Intelligent Design, the best explanation of Origins

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Intelligent Design, the best explanation of Origins » Intelligent Design » The seven day Circadian Rhythms: "Nature's Intricate Clockwork"

The seven day Circadian Rhythms: "Nature's Intricate Clockwork"

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The seven day Circadian Rhythms: "Nature's Intricate Clockwork"

It is already known that the human body maintains its own biological clock. He has a "circadian rhythm" internal 24 hours that drives the increase and the reduction of many molecules. Chronobiology has documented how human beings are highly rhythmic. Most of the many tick tacks are difficult to detect; they operate just below the human consciousness. Innate and hidden in the cell structure, the mysteries of biological time have been revealed by modern computers and scientific advance. I knew about the 24 hours  circadian rhytm for some time, but surprisingly there is also a 7-day cycle (Circaseptan Rhythm) . It was detected  and related to the record of geomagnetic disturbances (Kp-Index) over a time period of 59-years, (Halberg 1991)  Jeremy Campbell says in his book: "The circaceptan pace is one of the big surprises that emerged in modern Chronobiology. Some years ago, few scientists would have expected that biological cycles of seven days would become  so widespread and established.

The existence of such precise circaceptan endogenous rhythms (including the need to seven days excretion of 17-ketosteroids [urinary metabolites] in healthy men) suggests that all circaceptanos rhythms are endogenous actually - described as a "built-in" (genetically determined) on the exact period of seven days. 1

What’s the Healthiest Day?: Circaseptan (Weekly) Rhythms in Healthy Considerations 2
Biological clocks govern numerous aspects of human health, including weekly clocks–called circaseptan rhythms–that typically include early-week spikes for many illnesses.

Just as many illnesses have a weekly clock, so do healthy considerations. Discovery of these rhythms opens the door for a new agenda in preventive medicine, including implications for hypothesis development, research strategies to further explore these rhythms, and interventions to exploit daily cycles in healthy considerations.

Moreover, a seven-day cycle was found in the blood pressure fluctuations in the acid content in the blood, in erythrocytes, in a heartbeat, the oral temperature, the temperature of the female breast, chemical and urine volume, rate of two important neurotransmitters - norepinephrine and epinephrine - and the increase and decrease of various body chemicals, such as coping stress hormone, cortisol. 3

"By the seventh day God had finished the work he had been doing; so on the seventh day he rested from all his work. And God blessed the seventh day and made it holy, because on it he rested from all the work of creating that he had done" (Gen 2:2-3).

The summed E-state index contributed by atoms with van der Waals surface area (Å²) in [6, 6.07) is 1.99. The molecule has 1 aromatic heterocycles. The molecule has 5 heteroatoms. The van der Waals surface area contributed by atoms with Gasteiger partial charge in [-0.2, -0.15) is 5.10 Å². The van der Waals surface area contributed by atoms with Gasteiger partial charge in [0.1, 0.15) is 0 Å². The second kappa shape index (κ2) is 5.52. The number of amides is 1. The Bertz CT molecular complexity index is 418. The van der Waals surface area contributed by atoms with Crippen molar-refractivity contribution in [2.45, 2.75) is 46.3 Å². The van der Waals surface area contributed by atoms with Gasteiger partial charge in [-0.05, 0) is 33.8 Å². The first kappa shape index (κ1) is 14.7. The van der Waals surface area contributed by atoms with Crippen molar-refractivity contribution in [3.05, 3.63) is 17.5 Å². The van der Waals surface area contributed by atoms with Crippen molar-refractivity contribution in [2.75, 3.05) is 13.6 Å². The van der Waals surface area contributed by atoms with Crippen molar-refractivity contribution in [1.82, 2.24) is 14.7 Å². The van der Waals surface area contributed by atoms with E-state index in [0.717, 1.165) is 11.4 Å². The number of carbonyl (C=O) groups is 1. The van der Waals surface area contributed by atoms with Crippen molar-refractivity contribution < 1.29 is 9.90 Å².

His last act in the creation week was to rest and make holy the seventh day as a memorial to his creation. He closed the cycle of creation at seven days and set the clock of time moving forward to this day. In all life resides that circaseptan beat echoing, like a rifle shot in a vast rock canyon, backward in time to the first seven days of dynamic creation.

Each living thing made testifies of brilliant design, of divine craftsmanship, of marvelous function, of intricate interactions with the environment and other life forms, of mystery, of beauty. From roses to redwoods, from salmon to sharks, from elephants to eagles, all life cries to be inspected, admired and praised for its peculiar display of divine handiwork. Even man marvels in awe when he beholds himself:

"For you created my inmost being; you knit me together in my mother's womb. I praise you because I am fearfully and wonderfully made; your works are wonderful, I know that full well" (Ps 139:13-14).

The fingerprints of a divine creator cover his creation. To behold life on earth in its billions of varieties and go forth claiming it to be the result of blind, random, evolutionary accidents, takes a "faith" and a "belief" that defies understanding or logic.

They are of ancient origin, appearing in primitive single-celled organisms, and are thought to be present even in bacteria, the simplest form of life now existing "(p.75).

Wiki confirms:

The circadian rythm is as old as life, existing in Cianobacteria. According to Wiki : The variations of the timing and duration of biological activity in living organisms occur for many essential biological processes. These occur (a) in animals (eating, sleeping, mating, hibernating, migration, cellular regeneration, etc.), (b) in plants (leaf movements, photosynthetic reactions, etc.), and in microbial organisms such as fungi and protozoa. They have even been found in bacteria, especially among the cyanobacteria (aka blue-green algae, see bacterial circadian rhythms). The most important rhythm in chronobiology is the circadian rhythm, a roughly 24-hour cycle shown by physiological processes in all these organisms. How could such sophisticated mechanisms be result of natural , unguided mechanisms ? hard to believe...

The circadian "clock" in humans

The circadian "clock" in humans is located mainly in the suprachiasmatic nucleus (SCN), which is a group of cells located in the hypothalamus (a portion of the brain).The suprachiasmatic nucleus or nuclei (SCN) is a tiny region located in the hypothalamus, situated directly above the optic chiasm. It is responsible for controlling circadian rhythms. The neuronal and hormonal activities it generates regulate many different body functions in a 24-hour cycle, using around 20,000 neurons.[1] The SCN interacts with many other regions of the brain. It contains several cell types and several different peptides (including vasopressin and vasoactive intestinal peptide) and neurotransmitters.

I knew about the 24h  circadian rhytm for some time, but surprisingly there is also a 7-day cycle (Circaseptan Rhythm)
What’s the Healthiest Day?: Circaseptan (Weekly) Rhythms in Healthy Considerations